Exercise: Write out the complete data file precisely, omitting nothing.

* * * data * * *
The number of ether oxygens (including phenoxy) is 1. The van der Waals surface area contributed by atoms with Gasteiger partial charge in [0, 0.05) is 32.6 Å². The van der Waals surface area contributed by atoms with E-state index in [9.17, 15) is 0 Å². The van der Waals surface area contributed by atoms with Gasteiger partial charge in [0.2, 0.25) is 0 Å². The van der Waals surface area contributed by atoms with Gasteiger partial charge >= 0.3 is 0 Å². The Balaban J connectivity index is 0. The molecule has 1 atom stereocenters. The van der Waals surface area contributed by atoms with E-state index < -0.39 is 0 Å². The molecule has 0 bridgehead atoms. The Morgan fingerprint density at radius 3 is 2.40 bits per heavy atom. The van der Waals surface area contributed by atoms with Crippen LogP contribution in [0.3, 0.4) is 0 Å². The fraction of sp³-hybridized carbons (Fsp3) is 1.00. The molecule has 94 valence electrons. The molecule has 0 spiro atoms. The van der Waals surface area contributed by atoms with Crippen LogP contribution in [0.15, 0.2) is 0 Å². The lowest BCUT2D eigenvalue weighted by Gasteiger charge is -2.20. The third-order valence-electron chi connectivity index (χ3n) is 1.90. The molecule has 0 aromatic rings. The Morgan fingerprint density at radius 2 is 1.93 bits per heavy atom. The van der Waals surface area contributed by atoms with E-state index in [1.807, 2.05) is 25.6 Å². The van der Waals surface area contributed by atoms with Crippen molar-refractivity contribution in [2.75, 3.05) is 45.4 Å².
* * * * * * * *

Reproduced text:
The number of ether oxygens (including phenoxy) is 1. The van der Waals surface area contributed by atoms with Gasteiger partial charge in [0, 0.05) is 32.6 Å². The van der Waals surface area contributed by atoms with E-state index in [9.17, 15) is 0 Å². The van der Waals surface area contributed by atoms with Gasteiger partial charge in [0.2, 0.25) is 0 Å². The van der Waals surface area contributed by atoms with Gasteiger partial charge >= 0.3 is 0 Å². The Balaban J connectivity index is 0. The molecule has 1 atom stereocenters. The van der Waals surface area contributed by atoms with E-state index < -0.39 is 0 Å². The molecule has 0 bridgehead atoms. The Morgan fingerprint density at radius 3 is 2.40 bits per heavy atom. The van der Waals surface area contributed by atoms with Crippen LogP contribution in [0.3, 0.4) is 0 Å². The fraction of sp³-hybridized carbons (Fsp3) is 1.00. The molecule has 94 valence electrons. The molecule has 0 spiro atoms. The van der Waals surface area contributed by atoms with Crippen LogP contribution in [0.15, 0.2) is 0 Å². The lowest BCUT2D eigenvalue weighted by Gasteiger charge is -2.20. The third-order valence-electron chi connectivity index (χ3n) is 1.90. The molecule has 0 aromatic rings. The Morgan fingerprint density at radius 2 is 1.93 bits per heavy atom. The van der Waals surface area contributed by atoms with E-state index in [1.807, 2.05) is 25.6 Å². The van der Waals surface area contributed by atoms with Crippen molar-refractivity contribution in [2.75, 3.05) is 45.4 Å².